Pictures at an Exhibition

To see images of all of the paintings that feature in Pictures at an Exhibition, click here.

The idea for Pictures at an Exhibition came when Camilla was on a walking tour of London. The theme of the tour was London during the Second World War, and this was when she heard for the first time about the Picture of the Month scheme that was run by the National Gallery from 1942 to 1945: During the war, the National Gallery’s collections were mostly put into storage for safe-keeping. However the authorities decided that one masterpiece would be called out of storage each month and put on display as their Picture of the Month.

Camilla felt that the Picture of the Month scheme would make a wonderful starting point for a novel.  After doing some research, she was intrigued to find that most of the paintings that had featured in the scheme were still on the walls of the National Gallery today. This gave her a contemporary angle to add to the historical one and the rest of the story followed from there, with the modern story of Claire and Rob set against the historical story of Daisy and Richard.

All of the paintings that feature in Pictures at an Exhibition were displayed by the National Gallery at one time or another during the Second World War, although they don’t always appear in the right month or in the right order.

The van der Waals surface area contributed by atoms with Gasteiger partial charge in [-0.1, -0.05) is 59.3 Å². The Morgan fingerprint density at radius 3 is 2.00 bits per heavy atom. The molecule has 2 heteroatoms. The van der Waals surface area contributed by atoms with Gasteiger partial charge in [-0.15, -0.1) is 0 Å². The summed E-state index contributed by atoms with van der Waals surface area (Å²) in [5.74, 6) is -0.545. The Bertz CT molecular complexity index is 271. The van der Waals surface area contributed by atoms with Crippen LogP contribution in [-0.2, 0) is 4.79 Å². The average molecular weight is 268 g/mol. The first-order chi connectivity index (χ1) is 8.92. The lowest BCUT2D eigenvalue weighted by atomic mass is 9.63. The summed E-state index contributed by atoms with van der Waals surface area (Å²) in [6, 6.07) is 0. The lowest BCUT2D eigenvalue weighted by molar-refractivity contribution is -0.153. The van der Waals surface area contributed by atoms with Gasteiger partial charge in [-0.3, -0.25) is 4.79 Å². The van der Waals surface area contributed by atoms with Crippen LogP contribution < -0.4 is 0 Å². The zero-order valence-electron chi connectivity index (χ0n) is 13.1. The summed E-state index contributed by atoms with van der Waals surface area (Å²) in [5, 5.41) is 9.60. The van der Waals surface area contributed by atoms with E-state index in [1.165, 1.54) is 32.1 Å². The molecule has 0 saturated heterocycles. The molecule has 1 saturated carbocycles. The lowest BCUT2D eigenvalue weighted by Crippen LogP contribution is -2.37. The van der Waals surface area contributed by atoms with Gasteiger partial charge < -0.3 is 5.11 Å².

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This is how Pictures at an Exhibition is described in the publisher’s blurb:

Can a collection of war-time letters hold the key to happiness today?

London, 1942

With bombs raining down on London, the National Gallery's most treasured paintings have been hidden away. The authorities have decided that only one masterpiece is to be put on display each month. And each month, Daisy Milton writes to her cousin Elizabeth to tell her about the paintings, her life – and the man she loves.

London, present day

A terrible tragedy has left Claire’s marriage to Rob in tatters and there seems little hope of reconciliation. Then she finds Daisy’s letters, written to Rob’s grandmother, and gradually, picture by picture, month by month, Daisy’s world in the 1940s becomes more real to Claire than her own. Slowly, too, she begins to notice intriguing parallels between both their lives. But Daisy is from another time, and unless Claire can find a way to make sense of the past and then let it go, she risks losing everything that she cares about in the present.